Hello Linda. Whether or not you can look at the foreclosure property before you buy it depends on whether the property is listed through the MLS, whether you are buying at a trustee sale or at an auction. If the property is already bank owned and listed through the MLS, you can look at the house before making an offer just like with any other MLS listing. The only difference is that you'll not receive any disclosures from the bank. If you buy at a foreclosed property at an auction, you'll be able to look at the house before the actual auction because the auctioneers hold open houses usually 1-2 weekends before the auction date. You can bring your inspector with you to the open house. Once you have a winning bid, there's no inspection period. You are expected to close escrow. You may be able to look at the house again during the escrow period, but you can't back out of the deal and get your deposit back because you found something that you don't like. If you buy at a trustee sale, you can't look at the house prior to bidding. However, most houses were on the market before they end up at the trustee sale as sellers usually try to sell the house to avoid foreclosure. Thus, theoretically it's possible that you may have had a chance to see the house prior to the trustee sale date.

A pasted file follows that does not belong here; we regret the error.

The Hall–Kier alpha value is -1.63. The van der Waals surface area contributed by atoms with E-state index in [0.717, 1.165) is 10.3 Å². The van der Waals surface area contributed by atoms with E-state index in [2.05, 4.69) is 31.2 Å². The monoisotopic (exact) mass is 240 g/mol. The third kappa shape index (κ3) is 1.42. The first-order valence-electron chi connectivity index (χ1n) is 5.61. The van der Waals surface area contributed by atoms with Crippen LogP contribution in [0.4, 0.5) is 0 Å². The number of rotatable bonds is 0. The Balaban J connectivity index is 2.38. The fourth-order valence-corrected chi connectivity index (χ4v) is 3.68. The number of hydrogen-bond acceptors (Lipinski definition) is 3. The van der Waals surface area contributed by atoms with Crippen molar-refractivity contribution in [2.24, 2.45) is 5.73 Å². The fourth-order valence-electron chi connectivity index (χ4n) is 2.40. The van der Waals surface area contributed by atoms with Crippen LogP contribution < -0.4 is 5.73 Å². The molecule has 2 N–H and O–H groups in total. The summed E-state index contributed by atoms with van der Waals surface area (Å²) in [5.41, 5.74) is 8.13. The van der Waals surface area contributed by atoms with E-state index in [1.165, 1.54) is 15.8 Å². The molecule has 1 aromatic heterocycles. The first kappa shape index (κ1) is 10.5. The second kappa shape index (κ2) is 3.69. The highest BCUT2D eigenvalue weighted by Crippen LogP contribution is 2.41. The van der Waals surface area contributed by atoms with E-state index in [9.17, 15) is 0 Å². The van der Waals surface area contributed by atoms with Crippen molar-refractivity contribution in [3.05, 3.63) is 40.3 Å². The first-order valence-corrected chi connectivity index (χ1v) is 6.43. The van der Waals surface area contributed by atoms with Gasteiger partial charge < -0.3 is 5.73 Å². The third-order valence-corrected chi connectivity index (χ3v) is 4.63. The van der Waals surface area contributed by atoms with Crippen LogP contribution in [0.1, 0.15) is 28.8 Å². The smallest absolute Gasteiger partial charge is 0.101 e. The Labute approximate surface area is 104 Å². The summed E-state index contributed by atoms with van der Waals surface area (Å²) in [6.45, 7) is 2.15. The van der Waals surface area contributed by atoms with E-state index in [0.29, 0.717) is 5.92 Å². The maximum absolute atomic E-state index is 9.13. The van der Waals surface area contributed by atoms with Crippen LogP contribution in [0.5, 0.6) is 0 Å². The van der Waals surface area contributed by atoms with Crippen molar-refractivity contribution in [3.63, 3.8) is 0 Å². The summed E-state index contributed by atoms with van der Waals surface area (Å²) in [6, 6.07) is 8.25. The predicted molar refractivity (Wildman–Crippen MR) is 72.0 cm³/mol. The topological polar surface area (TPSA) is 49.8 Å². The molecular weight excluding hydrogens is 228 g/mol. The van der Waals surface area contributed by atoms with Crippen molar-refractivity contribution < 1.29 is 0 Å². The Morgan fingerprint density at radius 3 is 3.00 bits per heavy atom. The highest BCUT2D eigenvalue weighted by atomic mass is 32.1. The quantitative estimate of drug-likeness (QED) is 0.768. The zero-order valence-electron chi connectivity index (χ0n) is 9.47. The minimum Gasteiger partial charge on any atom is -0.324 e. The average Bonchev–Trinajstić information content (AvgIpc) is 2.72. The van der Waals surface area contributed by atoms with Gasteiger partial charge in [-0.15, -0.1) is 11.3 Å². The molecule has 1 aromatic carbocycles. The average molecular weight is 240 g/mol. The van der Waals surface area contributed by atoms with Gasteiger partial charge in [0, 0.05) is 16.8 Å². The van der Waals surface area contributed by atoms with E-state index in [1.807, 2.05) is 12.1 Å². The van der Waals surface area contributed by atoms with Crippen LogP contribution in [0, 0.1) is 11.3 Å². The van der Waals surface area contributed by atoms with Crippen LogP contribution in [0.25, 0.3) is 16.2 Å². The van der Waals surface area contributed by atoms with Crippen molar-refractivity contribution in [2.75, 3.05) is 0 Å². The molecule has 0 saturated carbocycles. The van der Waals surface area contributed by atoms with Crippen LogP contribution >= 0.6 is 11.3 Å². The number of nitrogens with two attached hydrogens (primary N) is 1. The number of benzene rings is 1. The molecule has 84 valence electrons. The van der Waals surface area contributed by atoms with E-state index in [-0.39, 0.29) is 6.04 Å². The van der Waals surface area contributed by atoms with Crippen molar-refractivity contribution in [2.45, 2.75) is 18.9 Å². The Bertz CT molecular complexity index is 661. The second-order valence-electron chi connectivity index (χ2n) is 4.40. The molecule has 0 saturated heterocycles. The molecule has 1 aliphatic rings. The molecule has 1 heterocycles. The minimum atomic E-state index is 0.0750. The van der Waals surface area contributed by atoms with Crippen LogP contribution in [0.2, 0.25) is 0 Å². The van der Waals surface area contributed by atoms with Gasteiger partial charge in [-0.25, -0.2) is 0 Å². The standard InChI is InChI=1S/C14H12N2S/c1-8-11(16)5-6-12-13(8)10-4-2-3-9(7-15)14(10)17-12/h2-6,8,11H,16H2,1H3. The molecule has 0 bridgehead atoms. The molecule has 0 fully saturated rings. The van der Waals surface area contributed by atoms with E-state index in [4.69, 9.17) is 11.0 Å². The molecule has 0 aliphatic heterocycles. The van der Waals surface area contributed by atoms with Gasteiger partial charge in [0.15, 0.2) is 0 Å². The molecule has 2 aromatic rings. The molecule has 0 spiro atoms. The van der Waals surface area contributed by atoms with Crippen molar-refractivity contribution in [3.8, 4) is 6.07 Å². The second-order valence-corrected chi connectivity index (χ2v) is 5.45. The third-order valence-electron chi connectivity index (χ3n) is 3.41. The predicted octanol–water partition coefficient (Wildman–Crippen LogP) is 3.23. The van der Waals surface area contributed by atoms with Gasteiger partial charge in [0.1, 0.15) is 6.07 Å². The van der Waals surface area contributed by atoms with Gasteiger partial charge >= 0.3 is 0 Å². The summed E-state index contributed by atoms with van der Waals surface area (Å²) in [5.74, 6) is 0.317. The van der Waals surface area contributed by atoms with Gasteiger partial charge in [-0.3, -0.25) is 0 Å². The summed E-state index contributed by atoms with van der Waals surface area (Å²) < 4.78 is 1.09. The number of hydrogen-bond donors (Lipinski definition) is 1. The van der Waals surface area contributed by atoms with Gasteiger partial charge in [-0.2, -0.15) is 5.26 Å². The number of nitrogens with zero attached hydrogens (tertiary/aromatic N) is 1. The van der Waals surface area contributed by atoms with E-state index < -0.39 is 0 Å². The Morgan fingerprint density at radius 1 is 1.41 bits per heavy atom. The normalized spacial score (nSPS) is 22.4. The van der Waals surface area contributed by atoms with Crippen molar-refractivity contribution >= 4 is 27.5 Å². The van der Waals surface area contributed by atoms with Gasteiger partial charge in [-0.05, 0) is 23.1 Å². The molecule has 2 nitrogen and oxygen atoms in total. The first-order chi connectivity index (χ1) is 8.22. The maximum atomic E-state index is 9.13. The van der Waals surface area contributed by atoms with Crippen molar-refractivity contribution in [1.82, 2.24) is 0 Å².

I am not sure to which online agencies you refer in your question. I am assuming you are talking about Internet real estate brokerages that offer to represent you promising a rebate. I personally don't know exactly how that works, but my concern would be that you may not have an agent who knows the local market and even worse, who helps you buy a house that he/she has never seen. The issue of online brokerages has been discussed ad nauseum on this forum and conducting a simple word search will yield more answers than you'd ever want to read. My advise to you is hire an experienced local agent who can negotiate the best price for you and follow your instincts. If you think you should not trust someone, find someone you can trust. One last piece of advise. Don't think that every bank owned property is a good deal. Include them in your search, but keep your options open. Good luck to you.